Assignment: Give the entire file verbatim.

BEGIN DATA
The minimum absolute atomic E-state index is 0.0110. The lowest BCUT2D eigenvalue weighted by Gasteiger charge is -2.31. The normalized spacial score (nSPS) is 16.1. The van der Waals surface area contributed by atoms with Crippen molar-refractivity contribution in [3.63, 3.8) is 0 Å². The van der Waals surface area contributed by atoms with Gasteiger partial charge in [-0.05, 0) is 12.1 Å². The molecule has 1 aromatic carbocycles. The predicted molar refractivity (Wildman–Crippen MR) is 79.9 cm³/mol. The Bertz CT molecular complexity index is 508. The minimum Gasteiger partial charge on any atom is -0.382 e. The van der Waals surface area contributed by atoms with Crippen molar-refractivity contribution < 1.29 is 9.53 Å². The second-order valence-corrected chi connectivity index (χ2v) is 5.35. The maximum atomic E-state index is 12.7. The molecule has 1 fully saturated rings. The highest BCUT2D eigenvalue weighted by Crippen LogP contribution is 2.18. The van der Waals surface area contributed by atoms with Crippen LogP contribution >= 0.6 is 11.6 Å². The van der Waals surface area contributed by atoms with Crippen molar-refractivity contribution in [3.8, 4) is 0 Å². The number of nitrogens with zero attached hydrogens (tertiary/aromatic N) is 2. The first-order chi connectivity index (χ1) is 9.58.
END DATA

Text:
The minimum absolute atomic E-state index is 0.0110. The lowest BCUT2D eigenvalue weighted by Gasteiger charge is -2.31. The normalized spacial score (nSPS) is 16.1. The van der Waals surface area contributed by atoms with Crippen molar-refractivity contribution in [3.63, 3.8) is 0 Å². The van der Waals surface area contributed by atoms with Gasteiger partial charge in [-0.05, 0) is 12.1 Å². The molecule has 1 aromatic carbocycles. The predicted molar refractivity (Wildman–Crippen MR) is 79.9 cm³/mol. The Bertz CT molecular complexity index is 508. The minimum Gasteiger partial charge on any atom is -0.382 e. The van der Waals surface area contributed by atoms with Crippen molar-refractivity contribution < 1.29 is 9.53 Å². The second-order valence-corrected chi connectivity index (χ2v) is 5.35. The maximum atomic E-state index is 12.7. The molecule has 1 fully saturated rings. The highest BCUT2D eigenvalue weighted by Crippen LogP contribution is 2.18. The van der Waals surface area contributed by atoms with Crippen LogP contribution >= 0.6 is 11.6 Å². The van der Waals surface area contributed by atoms with Crippen molar-refractivity contribution in [3.8, 4) is 0 Å². The number of nitrogens with zero attached hydrogens (tertiary/aromatic N) is 2. The first-order chi connectivity index (χ1) is 9.58.